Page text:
The biggest source of ambiguity for Tristian is how exams will be coordinated. His courses are heavily weighted towards the final exams and his professors have acknowledged that it is still being determined how they will be delivered remotely. Due to the nature of the course content Tristan anticipates that significant adjustments will need to be made to maintain the academic integrity of the exams, which could make them significantly easier or harder than in years past.
While many parts of the campus are reducing services or closing, Tristan feels that he is relatively unaffected. He lives off-campus with a roommate and thinks that he has a good set-up for working online. He’ll miss going to the gym but has a plan to workout at home. He won’t need the library because he only relies on textbooks. He doesn’t access any other university services.
Alberto Gelmi, Instructor and Graduate Student at CUNY
All 25 campuses in the City University of New York System (CUNY) remain open, including libraries, except for at the Graduate Center. However, as of 8pm on March 15 CUNY Central has mandated that no personnel should come to work on Monday. There is currently an instructional recess and classes will resume March 19 through remote delivery. Students who need laptops for their coursework at Guttman can take out laptops for the remainder of the semester.
Alberto is a graduate student at the CUNY graduate center, and he teaches a small upper-level Jewish Studies course at City College, “Italian Jews and their Communities,” which had to cancel a much-anticipated study abroad trip to Italy. His own research to an archive in Sicily later this summer will also likely be postponed. Alberto is also a fellow at Guttman Community College in the Writing Across the Curriculum program, which involves him working with faculty to design assignments for their composition courses. Guttman will allow Alberto to work remotely but the method of communication is still being determined.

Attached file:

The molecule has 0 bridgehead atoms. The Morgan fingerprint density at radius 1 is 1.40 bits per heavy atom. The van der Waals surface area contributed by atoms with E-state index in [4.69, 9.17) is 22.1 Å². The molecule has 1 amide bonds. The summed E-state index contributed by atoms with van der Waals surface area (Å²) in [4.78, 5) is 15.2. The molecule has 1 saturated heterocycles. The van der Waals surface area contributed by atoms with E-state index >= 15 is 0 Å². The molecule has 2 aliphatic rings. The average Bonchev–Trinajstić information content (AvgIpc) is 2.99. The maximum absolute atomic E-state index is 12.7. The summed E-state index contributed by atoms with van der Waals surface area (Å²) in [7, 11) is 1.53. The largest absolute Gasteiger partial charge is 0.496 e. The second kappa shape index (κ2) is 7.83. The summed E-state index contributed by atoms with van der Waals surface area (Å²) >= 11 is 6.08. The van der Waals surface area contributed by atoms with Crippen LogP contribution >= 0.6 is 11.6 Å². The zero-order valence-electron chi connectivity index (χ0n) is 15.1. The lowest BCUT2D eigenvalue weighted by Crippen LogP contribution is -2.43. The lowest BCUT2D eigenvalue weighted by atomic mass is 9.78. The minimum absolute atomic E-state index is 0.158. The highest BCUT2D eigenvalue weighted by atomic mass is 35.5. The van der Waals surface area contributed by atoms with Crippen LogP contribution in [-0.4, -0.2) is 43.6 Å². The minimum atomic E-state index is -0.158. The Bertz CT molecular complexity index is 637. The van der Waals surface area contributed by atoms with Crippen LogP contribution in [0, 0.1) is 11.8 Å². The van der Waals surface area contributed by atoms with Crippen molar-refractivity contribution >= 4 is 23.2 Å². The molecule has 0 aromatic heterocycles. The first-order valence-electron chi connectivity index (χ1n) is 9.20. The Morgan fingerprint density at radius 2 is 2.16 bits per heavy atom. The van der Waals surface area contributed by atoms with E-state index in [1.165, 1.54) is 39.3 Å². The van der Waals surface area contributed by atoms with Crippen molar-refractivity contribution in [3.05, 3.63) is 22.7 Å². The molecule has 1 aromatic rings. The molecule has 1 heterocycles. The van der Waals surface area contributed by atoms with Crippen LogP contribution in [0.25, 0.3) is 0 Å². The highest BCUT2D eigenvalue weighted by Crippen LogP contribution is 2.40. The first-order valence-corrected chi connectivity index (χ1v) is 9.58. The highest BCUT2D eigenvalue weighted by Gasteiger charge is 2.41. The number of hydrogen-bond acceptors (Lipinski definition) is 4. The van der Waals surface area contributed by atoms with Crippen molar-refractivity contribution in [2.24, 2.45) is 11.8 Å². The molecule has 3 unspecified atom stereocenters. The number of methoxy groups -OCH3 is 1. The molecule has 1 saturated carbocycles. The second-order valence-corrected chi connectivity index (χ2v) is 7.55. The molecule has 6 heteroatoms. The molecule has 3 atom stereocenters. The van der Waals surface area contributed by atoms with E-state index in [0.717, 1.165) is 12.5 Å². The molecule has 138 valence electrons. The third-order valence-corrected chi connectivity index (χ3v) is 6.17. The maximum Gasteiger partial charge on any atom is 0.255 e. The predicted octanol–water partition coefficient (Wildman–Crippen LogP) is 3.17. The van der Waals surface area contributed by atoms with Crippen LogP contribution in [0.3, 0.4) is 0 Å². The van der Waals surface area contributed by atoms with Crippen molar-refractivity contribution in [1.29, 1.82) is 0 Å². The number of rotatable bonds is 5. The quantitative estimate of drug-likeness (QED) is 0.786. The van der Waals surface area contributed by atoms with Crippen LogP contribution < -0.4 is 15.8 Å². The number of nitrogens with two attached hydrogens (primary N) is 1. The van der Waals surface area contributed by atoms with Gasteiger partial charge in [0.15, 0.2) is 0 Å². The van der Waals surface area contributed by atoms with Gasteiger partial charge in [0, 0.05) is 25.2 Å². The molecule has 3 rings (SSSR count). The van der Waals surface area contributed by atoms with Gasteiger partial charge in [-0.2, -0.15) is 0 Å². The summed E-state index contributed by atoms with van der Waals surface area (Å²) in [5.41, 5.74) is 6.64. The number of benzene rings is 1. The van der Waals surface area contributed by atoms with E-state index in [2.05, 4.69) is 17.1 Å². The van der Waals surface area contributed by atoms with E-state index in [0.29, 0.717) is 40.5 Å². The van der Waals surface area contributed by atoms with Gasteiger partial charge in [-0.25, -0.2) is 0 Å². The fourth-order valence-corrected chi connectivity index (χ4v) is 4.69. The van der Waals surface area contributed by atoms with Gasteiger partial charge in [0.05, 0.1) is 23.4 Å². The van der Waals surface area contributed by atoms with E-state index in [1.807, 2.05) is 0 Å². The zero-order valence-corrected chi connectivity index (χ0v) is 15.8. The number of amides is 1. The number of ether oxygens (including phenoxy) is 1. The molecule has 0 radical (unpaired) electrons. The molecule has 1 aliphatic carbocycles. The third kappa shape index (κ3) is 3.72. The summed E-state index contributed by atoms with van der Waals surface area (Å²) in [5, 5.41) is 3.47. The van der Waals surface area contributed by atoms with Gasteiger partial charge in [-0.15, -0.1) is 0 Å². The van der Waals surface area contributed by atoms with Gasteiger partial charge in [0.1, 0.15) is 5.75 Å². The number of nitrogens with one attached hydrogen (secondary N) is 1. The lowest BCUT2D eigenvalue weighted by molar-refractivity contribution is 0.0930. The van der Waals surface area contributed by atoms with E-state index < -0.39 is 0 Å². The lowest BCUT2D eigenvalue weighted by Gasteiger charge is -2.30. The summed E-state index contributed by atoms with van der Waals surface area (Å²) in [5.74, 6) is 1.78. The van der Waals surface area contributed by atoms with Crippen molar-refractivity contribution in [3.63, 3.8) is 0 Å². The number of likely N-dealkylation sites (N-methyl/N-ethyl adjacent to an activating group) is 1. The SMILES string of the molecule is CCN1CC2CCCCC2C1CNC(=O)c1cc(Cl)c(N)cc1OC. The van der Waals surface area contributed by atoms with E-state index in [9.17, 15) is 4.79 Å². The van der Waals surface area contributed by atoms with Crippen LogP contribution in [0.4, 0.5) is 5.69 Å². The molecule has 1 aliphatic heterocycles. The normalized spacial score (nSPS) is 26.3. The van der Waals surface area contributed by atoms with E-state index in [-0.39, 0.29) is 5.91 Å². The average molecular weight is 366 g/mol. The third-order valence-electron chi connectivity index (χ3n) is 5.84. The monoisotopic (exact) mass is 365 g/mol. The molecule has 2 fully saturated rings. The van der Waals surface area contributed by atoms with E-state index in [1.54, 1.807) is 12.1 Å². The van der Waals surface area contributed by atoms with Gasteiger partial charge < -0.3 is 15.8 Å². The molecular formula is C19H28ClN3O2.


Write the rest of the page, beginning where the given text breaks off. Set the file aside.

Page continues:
With his City College course Alberto is planning on “starting easy” and iterating as he goes. For the next two weeks he will record lectures as MP3 files and create an accompanying Google form for students to answer prompts about the lectures. He has chosen this method because he is concerned that CUNY’s learning management platform, Blackboard, may crash due to increased volume of use. The video conferencing component of this platform, Blackboard Collaborate, has limited functionality for synchronous two-way communication relative to other platforms that CUNY does not subscribe to, such as Zoom. Alberto has also already had one student express concerns about using up their personal data as they transition to online-only courses and so he is trying to keep connectivity pressures on his students low.
Over time Alberto plans to explore other approaches to recording his lectures and determining how remaining deliverables of his course, such as the final presentations, will be adjusted. He has also focused on building up a fail-safe method to maintain contact with his students, including collecting phone numbers, secondary email addresses, and establishing alternative approaches to communication, including creating a WhatsApp group to chat collectively.
In addition to connectivity issues Alberto is also concerned about how his students will access academic support services, particularly the writing center. He hopes to see in the days to come that the options for accessing the writing center remotely are built out adequately because essay season is coming soon and he does not want his students coming to campus anymore.